Chelsea's just one of the gang at Sidwell Friends


Washington -- At the ice cream truck parked outside the Sidwell Friends School on a sunny May afternoon, Chelsea Clinton's classmates giggled as they told how the presidential daughter portrayed a fortune-teller at a school carnival.

"She was reading palms," recalled Sarah Sommerkamp. "She said I had a long life line. Then she said I would marry early and my husband would have affairs."

"She's funny," chimed in Annie Hurwitz. "There were these fifth-graders just staring at her one time and she stuck out her hand and said, 'Here, you can touch me. I'm real.' It was sooooo funny."

The consensus in the Good Humor poll was that 13-year-old Chelsea fits in fine at Sidwell Friends and that her presence had meant little change for the school or her eighth-grade class.

"She's just a normal person," said Caidie Whiting, who is in Chelsea's homeroom. "She's like everybody else."

The New Yorker reported last week that before Chelsea's arrival Jan. 25, the principal at the private school (annual middle school tuition: $10,400) had asked students and faculty not to talk about her. There was some early resentment of such restrictions.

"All the classroom doors had to be locked from the inside to shut strangers out," a middle school student told the magazine. "We were mad about that, and as a joke, we made up passwords like 'Swordfish' or used expressions like 'Have the lambs stopped crying?' -- from the movie 'The Silence of the Lambs.' "

However, the students said this security measure was soon eased. The classroom doors were unlocked and Secret Service agents began to discreetly maintain their watch from outside.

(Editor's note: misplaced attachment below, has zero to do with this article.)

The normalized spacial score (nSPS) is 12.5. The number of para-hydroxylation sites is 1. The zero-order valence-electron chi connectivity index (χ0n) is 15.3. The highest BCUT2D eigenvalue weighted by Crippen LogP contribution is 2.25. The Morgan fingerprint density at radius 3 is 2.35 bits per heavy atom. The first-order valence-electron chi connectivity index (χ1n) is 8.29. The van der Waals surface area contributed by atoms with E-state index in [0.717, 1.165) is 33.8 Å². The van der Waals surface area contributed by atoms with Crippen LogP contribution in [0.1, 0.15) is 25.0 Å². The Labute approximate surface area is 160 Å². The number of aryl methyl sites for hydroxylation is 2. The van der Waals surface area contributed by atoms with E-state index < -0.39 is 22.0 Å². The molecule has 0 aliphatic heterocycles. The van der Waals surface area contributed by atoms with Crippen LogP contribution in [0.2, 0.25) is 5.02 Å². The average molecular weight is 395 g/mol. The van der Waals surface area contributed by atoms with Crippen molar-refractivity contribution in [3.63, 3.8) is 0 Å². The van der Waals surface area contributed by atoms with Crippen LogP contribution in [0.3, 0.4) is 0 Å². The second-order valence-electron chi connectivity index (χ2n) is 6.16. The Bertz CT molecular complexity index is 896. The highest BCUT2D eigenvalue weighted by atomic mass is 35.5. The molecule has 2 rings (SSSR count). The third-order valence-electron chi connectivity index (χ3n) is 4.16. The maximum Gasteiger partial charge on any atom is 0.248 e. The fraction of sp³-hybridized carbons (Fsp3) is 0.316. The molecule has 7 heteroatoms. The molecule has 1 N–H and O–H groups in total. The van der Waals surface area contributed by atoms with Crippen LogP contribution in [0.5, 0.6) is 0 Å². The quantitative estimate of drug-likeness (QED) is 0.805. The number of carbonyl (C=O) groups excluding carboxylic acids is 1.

Officials at the Quaker school still aren't talking about Chelsea. But some students figure Chelsea is just one of the gang now, and apparently have rejected any notion of a code of silence.

"She's in my homeroom. She's not stuck-up at all," said Rosanna Choi.

"She's just normal," added Molly Whitehead, who is in the musical theater club with Chelsea.

"She's a good actress," said eighth-grader Michael Simiu, who takes a drama class with Chelsea. "We've done some Shakespeare."

Everyone said Chelsea was a big hit as a school-carnival fortune teller, providing outrageous prognostications to fellow students on everything from life expectancy to their future love lives. "I never even got up there to her. The line was so long that I just gave up," said Kim Gist, a seventh-grader.

Indeed, so many kids wanted a palm reading by the president's daughter that Chelsea left for a while when she noticed that nobody was lined up for the predictions of another student fortune teller.

"She's really nice," said Sarah Sommerkamp.

The kids are a bit bemused now at how outsiders view the celebrity in their midst. They laughingly described how a group of students from another school were so Chelsea-crazed that the visitors marveled at a Sidwell Friends bathroom, saying, "Just think, Chelsea was here."

During the winter, Chelsea played soccer at the school and, now that spring has arrived, she is playing on a school softball team. Her mother has been spotted at games, but not her father. In Time magazine last week, Hillary Rodham Clinton talked about how the president's attendance would cause such a disruption that he hasn't been able to see Chelsea play.

"Al and Tipper [Gore] go to all their kids' games," she told the magazine. "I think Bill deserves the same kind of space" and privacy.

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